The Key To Becoming A Data Driven Organization 

It is the dream of many, but needs to be approached properly

Chief Data Officer

With the constant drive for improvements, efficiency savings and speed of service, it is not a surprise that the use of data within companies has become one of the key themes running through successful organizations. In fact, the two most valuable companies in the world - Apple & Alphabet - can lay much of their success at the feet of effective use of data.

When companies look at these organizations, or Facebook, Uber and AirBnB, they see data machines, companies that can rely on the data they have. It is therefore no surprise that leaders across the board want to create a data driven organization, where decisions can be made through efficient use of metrics. However, achieving this is not as simple as starting an analytics program, it requires the entire company to focus on data.

To do this, you need to follow three key principles:

Focus: Look at the right KPIs and know the difference between your data and your metrics. Use outputs that can consistently be measured and which align with your core mission.

Often companies fall into the trap of collecting as much data as they can, then hoping that at some point in the future they will be able to make sense of it. This seldom, if ever, works as it creates such a messy and unworkable system. The companies who have become truly data-driven are the ones who have identified early on which core metrics they need to look at, then built around them.

It is not to say that in the future a company will not expand into other areas, but trying to look at too much too soon means spreading yourself too thin and missing many of the fundamentals.

Speed: The rate of your insights must match the rate of your decision making.

The speed of decision made today is as important as making the right decision in the first place. A correct decision that's a few days too late will be the equivalent of making the wrong decision in a shorter amount of time. It is the concentration on the speed of decisions that has seen the rise in the use of in-memory systems like Apache Spark. Some Companies have realized that their legacy systems are simply not fast enough to give them the data they need at the time they need them.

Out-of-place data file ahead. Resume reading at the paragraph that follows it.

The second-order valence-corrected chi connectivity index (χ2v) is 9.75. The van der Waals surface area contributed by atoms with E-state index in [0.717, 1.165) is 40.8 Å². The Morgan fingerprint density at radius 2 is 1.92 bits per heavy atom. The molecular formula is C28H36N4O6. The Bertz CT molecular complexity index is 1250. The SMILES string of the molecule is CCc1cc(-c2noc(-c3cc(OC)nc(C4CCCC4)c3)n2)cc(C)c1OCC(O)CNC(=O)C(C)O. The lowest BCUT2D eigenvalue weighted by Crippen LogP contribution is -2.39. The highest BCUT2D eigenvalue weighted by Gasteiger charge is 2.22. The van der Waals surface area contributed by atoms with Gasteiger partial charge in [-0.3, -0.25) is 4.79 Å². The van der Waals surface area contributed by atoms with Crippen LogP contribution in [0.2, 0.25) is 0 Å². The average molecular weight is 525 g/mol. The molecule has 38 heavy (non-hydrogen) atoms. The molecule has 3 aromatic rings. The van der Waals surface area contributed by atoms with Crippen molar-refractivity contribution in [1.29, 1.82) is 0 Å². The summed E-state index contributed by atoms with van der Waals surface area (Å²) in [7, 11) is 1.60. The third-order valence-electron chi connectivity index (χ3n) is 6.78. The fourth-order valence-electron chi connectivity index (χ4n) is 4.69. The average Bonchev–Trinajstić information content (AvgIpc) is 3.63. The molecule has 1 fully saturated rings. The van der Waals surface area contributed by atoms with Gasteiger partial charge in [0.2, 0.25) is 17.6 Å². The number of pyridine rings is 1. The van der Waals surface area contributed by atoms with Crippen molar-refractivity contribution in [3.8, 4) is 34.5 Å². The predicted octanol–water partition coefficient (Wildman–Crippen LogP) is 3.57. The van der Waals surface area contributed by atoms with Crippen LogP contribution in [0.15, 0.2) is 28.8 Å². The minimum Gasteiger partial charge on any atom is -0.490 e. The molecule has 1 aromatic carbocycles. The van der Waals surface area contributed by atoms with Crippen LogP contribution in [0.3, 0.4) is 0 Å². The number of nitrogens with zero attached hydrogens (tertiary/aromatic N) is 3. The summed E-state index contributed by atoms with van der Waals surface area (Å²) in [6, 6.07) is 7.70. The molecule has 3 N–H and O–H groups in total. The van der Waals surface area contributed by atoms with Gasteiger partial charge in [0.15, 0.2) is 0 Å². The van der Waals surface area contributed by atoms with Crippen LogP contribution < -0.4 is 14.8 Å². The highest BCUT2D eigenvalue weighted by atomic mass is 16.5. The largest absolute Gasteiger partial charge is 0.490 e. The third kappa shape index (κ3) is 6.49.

Facebook have got around this through creating their own in-memory system; Scuba. Given that the site has over 1.5 billion active users, using traditional systems to analyze data across the site would take days, if not weeks, to analyze. Therefore, the Scuba system was created to effectively utilize their data in a timely fashion.

Lior Abraham, Senior Software Engineer at Facebook at the time of Scuba's creation put the need for system clearly -

'Traditionally, we’ve relied on pre-aggregated graphs or tools that query from samples stored in a MySQL database. While these approaches were often sufficient for basic queries and small datasets, as data grew in size, and as we needed to ask more sophisticated questions, they became way too rigid and slow.'

Empathy: Interact often with your customers/members/beneficiaries and understand what success looks like for them.

To become a data driven organization, the company needs to have an ultimate purpose. Creating a system where you can see metrics quickly and clearly is not useful unless you know firstly what they represent and then what you are aiming to achieve with them. For customer facing companies this often means a better user experience when people are using your product or site.

Knowing what your customers/users want is not just about looking at the data and making educated guesses, but about finding out directly from them what they want and then using the data you hold as an indicator of how you can achieve it. Amazon are a clear example of this, through using data they have managed to optimize the use of their sites through elements like recommendation engines, button placement and even the 'buy it now' button. This came from talking to customers and understanding what drives them, rather than what the company wants to drive them.

A company can never be truly data driven until it is genuinely being driven towards something, and the only way to know where it is being driven is through finding out where people want to go. Clearly, some of this will come down to innovative ideas, like the iPhone, where people don't know what they want until they have it, but these examples are as famous as they are rare.


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